Use Places & People to search over 6,600 parks and gardens in the UK and 2,100 biographies of people associated with them. Image location: Bedgebury National Pinetum

Learn about the rich heritage of parks and gardens in Topics.
Image location: Powis Castle

Follow News & Events, updated regularly with the latest information affecting historic parks and gardens. Image location: Sheffield Botanical Gardens

Visit the Schools for ideas and activities to encourage the interest of children and young people in their local parks. Image location: Trentham

Join us as a volunteer and Research & Record historic parks and gardens in your area.
Image location: Cirencester Abbey

View the Illustrated Glossary which provides definitions and accompanying images for terms and concepts associated with historic parks and gardens. Image location: Pannett Park

The following is from the Register of Parks and Gardens of Special Historic Interest. For the most up-to-date Register entry, please visit the The National Heritage List for England (NHLE):


Lever Park was one of a series of commissions carried out by Thomas Hayton Mawson (1861-1933) for the industrialist and philanthropist Lord Leverhulme. The site was formed from land belonging to the Manor of Rivington which was owned from 1212 until 1605 by the Pilkington family. After several changes of ownership the Hall and Manor of Rivington were offered to Liverpool Corporation in 1899 because they formed part of the gathering grounds for two reservoirs on the western side of the site which were built in the 1850s. The Corporation declined the offer and the site was bought by Lever. In 1901 he offered to donate around 160 hectares of the land to Bolton Corporation for a public park, keeping the remaining land on the eastern side of the site for his own house and gardens. This site, called Rivington Gardens (see description of this site elsewhere in the Register), was also laid out to designs by Mawson.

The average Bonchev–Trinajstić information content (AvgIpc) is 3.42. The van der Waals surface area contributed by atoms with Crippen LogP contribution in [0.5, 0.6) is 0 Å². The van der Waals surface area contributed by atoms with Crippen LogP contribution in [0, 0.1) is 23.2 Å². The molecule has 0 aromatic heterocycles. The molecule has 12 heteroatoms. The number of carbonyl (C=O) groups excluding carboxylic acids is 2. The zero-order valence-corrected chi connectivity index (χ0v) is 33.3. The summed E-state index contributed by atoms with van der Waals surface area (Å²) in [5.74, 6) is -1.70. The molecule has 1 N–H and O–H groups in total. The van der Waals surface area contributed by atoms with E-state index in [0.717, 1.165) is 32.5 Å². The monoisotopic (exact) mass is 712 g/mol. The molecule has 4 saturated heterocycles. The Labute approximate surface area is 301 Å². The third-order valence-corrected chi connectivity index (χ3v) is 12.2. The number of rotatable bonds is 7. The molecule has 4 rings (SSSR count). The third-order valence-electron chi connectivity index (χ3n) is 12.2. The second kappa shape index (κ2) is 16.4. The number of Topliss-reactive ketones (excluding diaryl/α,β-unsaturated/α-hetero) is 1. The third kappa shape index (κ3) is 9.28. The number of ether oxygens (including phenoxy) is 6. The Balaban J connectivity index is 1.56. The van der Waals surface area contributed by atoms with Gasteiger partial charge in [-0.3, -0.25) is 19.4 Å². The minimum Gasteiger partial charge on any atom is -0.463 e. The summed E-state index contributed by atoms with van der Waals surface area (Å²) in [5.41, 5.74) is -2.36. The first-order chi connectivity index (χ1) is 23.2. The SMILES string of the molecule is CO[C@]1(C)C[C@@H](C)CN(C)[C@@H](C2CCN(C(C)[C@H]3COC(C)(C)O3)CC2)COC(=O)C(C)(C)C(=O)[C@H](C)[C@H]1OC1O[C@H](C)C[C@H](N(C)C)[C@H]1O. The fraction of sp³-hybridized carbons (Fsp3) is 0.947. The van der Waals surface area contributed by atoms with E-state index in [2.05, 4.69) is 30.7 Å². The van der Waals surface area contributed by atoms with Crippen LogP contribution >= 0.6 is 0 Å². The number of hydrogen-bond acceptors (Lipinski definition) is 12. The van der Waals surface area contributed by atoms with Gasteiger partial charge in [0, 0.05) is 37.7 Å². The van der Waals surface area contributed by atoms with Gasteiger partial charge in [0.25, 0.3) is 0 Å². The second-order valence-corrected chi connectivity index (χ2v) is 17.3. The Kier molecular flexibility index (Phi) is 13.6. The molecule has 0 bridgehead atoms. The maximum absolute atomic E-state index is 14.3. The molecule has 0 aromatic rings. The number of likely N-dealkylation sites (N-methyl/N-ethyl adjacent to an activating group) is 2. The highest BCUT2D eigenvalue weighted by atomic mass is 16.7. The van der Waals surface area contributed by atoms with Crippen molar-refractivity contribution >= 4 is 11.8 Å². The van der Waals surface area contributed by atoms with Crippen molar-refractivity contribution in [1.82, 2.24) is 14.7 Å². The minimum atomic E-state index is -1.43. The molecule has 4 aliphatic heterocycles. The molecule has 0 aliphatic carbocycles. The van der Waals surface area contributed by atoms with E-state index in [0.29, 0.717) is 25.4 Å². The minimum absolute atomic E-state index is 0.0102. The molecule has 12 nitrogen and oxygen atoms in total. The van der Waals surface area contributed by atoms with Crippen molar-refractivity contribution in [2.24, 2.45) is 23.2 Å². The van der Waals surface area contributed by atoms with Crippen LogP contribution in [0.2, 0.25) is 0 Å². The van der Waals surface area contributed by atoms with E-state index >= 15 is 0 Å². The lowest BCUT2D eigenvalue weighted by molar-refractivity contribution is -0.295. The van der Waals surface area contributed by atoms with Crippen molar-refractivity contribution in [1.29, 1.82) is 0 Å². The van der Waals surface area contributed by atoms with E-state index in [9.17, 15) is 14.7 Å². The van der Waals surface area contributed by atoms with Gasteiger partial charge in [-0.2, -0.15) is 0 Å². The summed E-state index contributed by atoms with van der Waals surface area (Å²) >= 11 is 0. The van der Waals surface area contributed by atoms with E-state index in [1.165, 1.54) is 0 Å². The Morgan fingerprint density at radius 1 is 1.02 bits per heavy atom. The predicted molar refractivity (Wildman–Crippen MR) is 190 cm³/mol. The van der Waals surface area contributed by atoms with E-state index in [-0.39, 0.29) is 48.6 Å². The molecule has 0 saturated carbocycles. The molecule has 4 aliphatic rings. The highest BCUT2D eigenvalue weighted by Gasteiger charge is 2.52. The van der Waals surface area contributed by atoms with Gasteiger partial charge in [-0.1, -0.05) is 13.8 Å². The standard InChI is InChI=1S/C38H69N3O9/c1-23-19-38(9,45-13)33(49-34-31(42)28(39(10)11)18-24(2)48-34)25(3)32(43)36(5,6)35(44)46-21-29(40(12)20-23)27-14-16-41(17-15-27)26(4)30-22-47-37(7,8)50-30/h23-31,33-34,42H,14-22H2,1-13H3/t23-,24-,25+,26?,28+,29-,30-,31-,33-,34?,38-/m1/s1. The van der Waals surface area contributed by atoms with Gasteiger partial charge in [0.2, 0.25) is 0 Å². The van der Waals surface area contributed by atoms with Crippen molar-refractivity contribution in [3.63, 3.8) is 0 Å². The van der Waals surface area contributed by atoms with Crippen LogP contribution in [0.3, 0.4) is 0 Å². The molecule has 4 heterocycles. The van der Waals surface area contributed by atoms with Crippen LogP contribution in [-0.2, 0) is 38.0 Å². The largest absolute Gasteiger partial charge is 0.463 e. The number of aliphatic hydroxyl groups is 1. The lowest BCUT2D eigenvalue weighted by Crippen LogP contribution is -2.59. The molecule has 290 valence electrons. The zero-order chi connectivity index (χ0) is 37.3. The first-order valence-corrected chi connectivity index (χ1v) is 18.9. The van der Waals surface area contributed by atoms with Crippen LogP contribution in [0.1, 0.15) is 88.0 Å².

In 1902 Liverpool Corporation sought to acquire the land through an Act of Parliament. Lever challenged this legislation and the case was settled by a Select Committee of the House of Commons which decided to exclude the area around Lever's dwelling and some of the village properties, but to allow the purchase of the remainder providing that it was maintained as a park for the benefit of the people of Bolton and the public generally. Lever laid out the park at his own expense and offered to maintain it during his lifetime. The park was opened in 1904 and another ceremony was held in 1911 to celebrate the completion of most of the work. In 1974 it passed to the North West Water Authority following local government reorganisation and it has continued to be maintained as a public park.

People associated with this site

Architect: James Lomax-Simpson (born 1882 died 1976)

Designer: Thomas Hayton Mawson (born 05/05/1861 died 14/11/1933)




garden terrace


ornamental bridge